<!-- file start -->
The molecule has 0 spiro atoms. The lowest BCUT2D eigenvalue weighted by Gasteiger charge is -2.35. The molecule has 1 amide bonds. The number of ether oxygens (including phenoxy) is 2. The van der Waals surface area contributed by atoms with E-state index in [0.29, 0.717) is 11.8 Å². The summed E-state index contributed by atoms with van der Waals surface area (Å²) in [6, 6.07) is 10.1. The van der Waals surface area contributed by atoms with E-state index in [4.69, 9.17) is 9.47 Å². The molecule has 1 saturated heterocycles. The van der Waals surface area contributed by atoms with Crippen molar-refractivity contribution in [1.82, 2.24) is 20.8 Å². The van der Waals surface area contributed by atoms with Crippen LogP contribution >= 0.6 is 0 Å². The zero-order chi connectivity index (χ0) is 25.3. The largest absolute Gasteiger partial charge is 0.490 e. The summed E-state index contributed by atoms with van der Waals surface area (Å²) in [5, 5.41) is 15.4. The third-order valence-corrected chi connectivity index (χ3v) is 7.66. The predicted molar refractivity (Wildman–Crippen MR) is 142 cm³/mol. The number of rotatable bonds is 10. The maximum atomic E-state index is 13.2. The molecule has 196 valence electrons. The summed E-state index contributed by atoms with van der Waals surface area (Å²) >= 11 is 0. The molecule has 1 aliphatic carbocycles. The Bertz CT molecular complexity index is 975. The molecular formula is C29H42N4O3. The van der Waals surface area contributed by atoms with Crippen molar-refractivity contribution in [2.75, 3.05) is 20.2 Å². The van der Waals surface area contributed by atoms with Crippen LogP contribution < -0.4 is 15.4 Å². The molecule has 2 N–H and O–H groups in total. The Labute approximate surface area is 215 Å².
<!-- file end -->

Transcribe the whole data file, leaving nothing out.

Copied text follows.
The molecule has 0 spiro atoms. The lowest BCUT2D eigenvalue weighted by Gasteiger charge is -2.35. The molecule has 1 amide bonds. The number of ether oxygens (including phenoxy) is 2. The van der Waals surface area contributed by atoms with E-state index in [0.29, 0.717) is 11.8 Å². The summed E-state index contributed by atoms with van der Waals surface area (Å²) in [6, 6.07) is 10.1. The van der Waals surface area contributed by atoms with E-state index in [4.69, 9.17) is 9.47 Å². The molecule has 1 saturated heterocycles. The van der Waals surface area contributed by atoms with Crippen molar-refractivity contribution in [1.82, 2.24) is 20.8 Å². The van der Waals surface area contributed by atoms with Crippen LogP contribution >= 0.6 is 0 Å². The zero-order chi connectivity index (χ0) is 25.3. The largest absolute Gasteiger partial charge is 0.490 e. The summed E-state index contributed by atoms with van der Waals surface area (Å²) in [5, 5.41) is 15.4. The third-order valence-corrected chi connectivity index (χ3v) is 7.66. The predicted molar refractivity (Wildman–Crippen MR) is 142 cm³/mol. The number of rotatable bonds is 10. The maximum atomic E-state index is 13.2. The molecule has 196 valence electrons. The summed E-state index contributed by atoms with van der Waals surface area (Å²) >= 11 is 0. The molecule has 1 aliphatic carbocycles. The Bertz CT molecular complexity index is 975. The molecular formula is C29H42N4O3. The van der Waals surface area contributed by atoms with Crippen molar-refractivity contribution in [2.75, 3.05) is 20.2 Å². The van der Waals surface area contributed by atoms with Crippen LogP contribution < -0.4 is 15.4 Å². The molecule has 2 N–H and O–H groups in total. The Labute approximate surface area is 215 Å².